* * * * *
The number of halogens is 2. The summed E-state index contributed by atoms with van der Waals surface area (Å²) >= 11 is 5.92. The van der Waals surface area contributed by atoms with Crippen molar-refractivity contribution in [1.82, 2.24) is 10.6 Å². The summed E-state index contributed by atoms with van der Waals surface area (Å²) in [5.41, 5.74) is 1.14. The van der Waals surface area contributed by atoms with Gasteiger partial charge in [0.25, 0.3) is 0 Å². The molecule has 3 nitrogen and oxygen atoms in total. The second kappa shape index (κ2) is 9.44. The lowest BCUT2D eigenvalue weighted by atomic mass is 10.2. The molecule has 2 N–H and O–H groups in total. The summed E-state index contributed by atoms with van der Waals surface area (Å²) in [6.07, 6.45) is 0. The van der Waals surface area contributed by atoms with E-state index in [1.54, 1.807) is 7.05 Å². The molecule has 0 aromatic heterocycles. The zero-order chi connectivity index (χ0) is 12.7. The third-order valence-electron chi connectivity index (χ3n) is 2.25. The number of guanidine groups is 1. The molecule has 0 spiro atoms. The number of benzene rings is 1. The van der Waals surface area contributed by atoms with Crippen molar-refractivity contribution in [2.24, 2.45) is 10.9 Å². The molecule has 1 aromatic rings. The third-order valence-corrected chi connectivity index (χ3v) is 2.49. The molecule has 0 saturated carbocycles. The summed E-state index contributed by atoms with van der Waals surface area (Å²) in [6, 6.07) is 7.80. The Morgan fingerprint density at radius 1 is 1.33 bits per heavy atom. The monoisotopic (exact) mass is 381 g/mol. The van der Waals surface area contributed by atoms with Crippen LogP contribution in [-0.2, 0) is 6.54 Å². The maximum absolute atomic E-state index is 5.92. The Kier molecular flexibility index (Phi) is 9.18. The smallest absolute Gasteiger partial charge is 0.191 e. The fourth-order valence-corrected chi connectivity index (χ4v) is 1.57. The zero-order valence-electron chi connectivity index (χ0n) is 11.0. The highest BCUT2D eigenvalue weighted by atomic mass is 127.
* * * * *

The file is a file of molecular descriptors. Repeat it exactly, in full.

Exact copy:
The number of halogens is 2. The summed E-state index contributed by atoms with van der Waals surface area (Å²) >= 11 is 5.92. The van der Waals surface area contributed by atoms with Crippen molar-refractivity contribution in [1.82, 2.24) is 10.6 Å². The summed E-state index contributed by atoms with van der Waals surface area (Å²) in [5.41, 5.74) is 1.14. The van der Waals surface area contributed by atoms with Gasteiger partial charge in [0.25, 0.3) is 0 Å². The molecule has 3 nitrogen and oxygen atoms in total. The second kappa shape index (κ2) is 9.44. The lowest BCUT2D eigenvalue weighted by atomic mass is 10.2. The molecule has 2 N–H and O–H groups in total. The summed E-state index contributed by atoms with van der Waals surface area (Å²) in [6.07, 6.45) is 0. The van der Waals surface area contributed by atoms with E-state index in [1.54, 1.807) is 7.05 Å². The molecule has 0 aromatic heterocycles. The zero-order chi connectivity index (χ0) is 12.7. The third-order valence-electron chi connectivity index (χ3n) is 2.25. The number of guanidine groups is 1. The molecule has 0 spiro atoms. The number of benzene rings is 1. The van der Waals surface area contributed by atoms with Crippen molar-refractivity contribution in [2.24, 2.45) is 10.9 Å². The molecule has 1 aromatic rings. The third-order valence-corrected chi connectivity index (χ3v) is 2.49. The molecule has 0 saturated carbocycles. The summed E-state index contributed by atoms with van der Waals surface area (Å²) in [6, 6.07) is 7.80. The Morgan fingerprint density at radius 1 is 1.33 bits per heavy atom. The monoisotopic (exact) mass is 381 g/mol. The van der Waals surface area contributed by atoms with Crippen LogP contribution in [-0.2, 0) is 6.54 Å². The maximum absolute atomic E-state index is 5.92. The Kier molecular flexibility index (Phi) is 9.18. The smallest absolute Gasteiger partial charge is 0.191 e. The fourth-order valence-corrected chi connectivity index (χ4v) is 1.57. The zero-order valence-electron chi connectivity index (χ0n) is 11.0. The highest BCUT2D eigenvalue weighted by atomic mass is 127.